“People look at you like you’re garbage,” she said of her experience being homeless. “There’s no rest and your feet are killing you, but there’s nowhere to go.”
Though MacDonald never actually slept a night out on the street, her cycle from shelter to shelter was wearing, complicated, and terrifying.
Of her “traumatic experience,” she said, “you just deal with it. You have to be really resilient, be a survivor.”
“I’m a go-getter.” After three years rotating in and out of different shelters, Lillian landed on the steps of the Sancta Maria House. She recalled walking through the unassuming door of the shelter and seeing a small statue of the Virgin Mary atop the staircase. “It’s like I died and went to heaven,” she said, instantly feeling that this place was different. She found a temporary home at Sancta Maria House and solace in its volunteers.
With semblances of regularity and a glimmer of hope, MacDonald, a self-starter, put her efforts into amending her situation.
Working with laws that require three years of continuously being homeless to qualify for housing aid, the process of getting oneself off the street proved extremely difficult. Stay limits at shelters, including Sancta Maria House, made it nearly impossible to correspond with different agencies and hold onto required paperwork.
For those who lack a permanent address, it is a vicious cycle, taken off lists for being unreachable. “You get so far, and then boom…you have to start all over again,” said MacDonald. “It’s so discouraging.”
By this time, MacDonald was sober and clean. She had graduated from Victory Programs, a rehabilitation facility and used every resource she could think of to achieve a better lifestyle. She received help from numerous advocates but noted that they can only do so much. “You have to help yourself,” she said.
MacDonald said her epiphany came when she stopped pointing fingers and blaming others for her woes and took responsibility for herself.
Though she was number 800 on a housing waitlist, she was placed in a space of her own in less than a year. “I got it because most people wouldn’t do what they needed to do,” referencing those higher on the list but who couldn’t remain “straight.” “I lost everything else but I had my papers!”
MacDonald has been in her apartment for three years. The only signs of her health problems are the medications she packs in an overnight case and scars on her legs from the surgeries to treat her Hepatitis C, which is now non-detectable. MacDonald also finished her college degree in sociology. She hopes to move into a one-bedroom apartment soon and is applying for jobs at organizations that aid the homeless.
“I remember the first night – no bed, no lights in the sleeping area, had a bed at Sancta Maria, but slept in my new home and cried with thanks and praises for the passionate people who helped me and the glory of our lord mother Mary to whom I have prayed after being at Sancta Maria.”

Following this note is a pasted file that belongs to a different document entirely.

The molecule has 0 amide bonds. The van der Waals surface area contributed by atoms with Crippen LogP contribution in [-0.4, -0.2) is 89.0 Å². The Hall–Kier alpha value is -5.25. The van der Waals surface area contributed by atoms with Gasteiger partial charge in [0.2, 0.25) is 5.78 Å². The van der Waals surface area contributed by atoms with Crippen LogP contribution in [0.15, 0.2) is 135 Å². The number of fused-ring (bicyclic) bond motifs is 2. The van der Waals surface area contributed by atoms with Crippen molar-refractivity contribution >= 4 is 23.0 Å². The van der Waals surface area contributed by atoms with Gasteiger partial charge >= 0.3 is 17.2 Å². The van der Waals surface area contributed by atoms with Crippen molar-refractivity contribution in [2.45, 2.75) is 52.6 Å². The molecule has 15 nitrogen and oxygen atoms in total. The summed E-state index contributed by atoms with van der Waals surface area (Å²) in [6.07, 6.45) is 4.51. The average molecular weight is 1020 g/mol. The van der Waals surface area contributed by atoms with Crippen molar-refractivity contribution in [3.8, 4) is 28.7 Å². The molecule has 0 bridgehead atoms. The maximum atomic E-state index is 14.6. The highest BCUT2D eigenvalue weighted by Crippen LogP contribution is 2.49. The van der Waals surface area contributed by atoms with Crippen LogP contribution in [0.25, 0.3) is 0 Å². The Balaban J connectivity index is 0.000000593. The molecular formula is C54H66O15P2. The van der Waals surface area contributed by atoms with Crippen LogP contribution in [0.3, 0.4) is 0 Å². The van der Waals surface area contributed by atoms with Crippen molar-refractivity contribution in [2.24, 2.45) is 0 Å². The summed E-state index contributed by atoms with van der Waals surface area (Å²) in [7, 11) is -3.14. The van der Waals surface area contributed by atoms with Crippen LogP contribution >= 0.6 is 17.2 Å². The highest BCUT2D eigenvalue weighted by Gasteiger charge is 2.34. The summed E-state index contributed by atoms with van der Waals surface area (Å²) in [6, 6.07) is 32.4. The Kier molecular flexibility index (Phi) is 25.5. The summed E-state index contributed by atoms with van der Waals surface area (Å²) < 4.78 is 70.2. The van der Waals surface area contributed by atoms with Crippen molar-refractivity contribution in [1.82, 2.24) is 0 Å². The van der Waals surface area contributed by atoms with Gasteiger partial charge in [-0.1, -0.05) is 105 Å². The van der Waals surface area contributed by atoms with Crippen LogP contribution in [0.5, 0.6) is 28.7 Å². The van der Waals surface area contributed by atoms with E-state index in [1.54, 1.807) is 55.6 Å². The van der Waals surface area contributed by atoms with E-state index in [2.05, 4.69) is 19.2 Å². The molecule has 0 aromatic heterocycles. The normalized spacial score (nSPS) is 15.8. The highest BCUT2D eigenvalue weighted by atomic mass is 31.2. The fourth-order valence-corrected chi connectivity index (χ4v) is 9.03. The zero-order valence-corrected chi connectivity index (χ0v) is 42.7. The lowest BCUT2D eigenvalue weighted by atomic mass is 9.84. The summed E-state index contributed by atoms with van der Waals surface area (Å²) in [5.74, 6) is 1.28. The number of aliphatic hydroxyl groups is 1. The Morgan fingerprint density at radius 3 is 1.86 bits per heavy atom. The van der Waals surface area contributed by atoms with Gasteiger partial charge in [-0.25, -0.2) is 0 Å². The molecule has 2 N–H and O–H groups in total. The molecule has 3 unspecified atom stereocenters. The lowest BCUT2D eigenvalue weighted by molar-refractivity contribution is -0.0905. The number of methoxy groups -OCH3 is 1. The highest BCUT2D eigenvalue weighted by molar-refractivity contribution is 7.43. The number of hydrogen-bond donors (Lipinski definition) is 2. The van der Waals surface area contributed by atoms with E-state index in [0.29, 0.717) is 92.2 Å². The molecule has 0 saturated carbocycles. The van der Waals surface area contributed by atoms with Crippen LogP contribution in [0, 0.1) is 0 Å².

“White Santa.” While in college, MacDonald and a friend traveled to Jamaica looking for jobs on a whim. Seeing children at a hospital on Treasure Beach in St. Elizabeth, MacDonald felt a kinship with the tropical locale.
She goes back every winter and works with sick children at an orphanage, donating time and supplies. With each trip abroad over the holidays, she brings large bags of donated or cheaply-acquired stuffed animals to brighten the children’s spirits. Medical supplies and equipment, computers, and basic living items also make the trip with the “white Santa,” as the children she interacts with call her.
Giving back the community to which she once belonged is important for MacDonald. She volunteers at Sancta Maria House regularly, staying overnight to help guests and contributing to the shelter’s maintenance, working on an outdoor garden and organizing a closet full of donations.
“Now I try to pay it back,” she said, offering advice and guidance to women that find themselves homeless as she once was. “I really love the contact with the women,” said MacDonald.
A well-spring of donations, MacDonald’s creativity spills over into her acts of goodwill, her constant scavenging yielding found objects that could be of use to a disadvantaged someone, somewhere. “You shouldn’t throw anything out that’s useable,” she said. “Send it off elsewhere, someone could benefit from it.”
MacDonald hopes to someday author a book filled with photographs the faces and stories of the homeless. “People really don’t understand who they are,” she said, “that people from all walks of life end up here.”
An easel by the window supports an acrylic painting of a Martha’s Vineyard seascape. The brilliant blues of the water, the deep purple of a blooming bush that bursts off the canvas, and spatters of white clouds act as a backdrop to two white lawn chairs framing a champagne bottle.
“Dom Perinon,” says MacDonald, an inside joke for a friend in the hospital. The scene, which looks like the front of a postcard, clearly represents better days, optimism, and hope, all of which have brought Lillian MacDonald to where she is today.
“I really thought I wasn’t going to make it,” she said, but, “there is housing at the end of the tunnel.”
“Through the grace of God, I’m alive, and all you can do is change for the future.”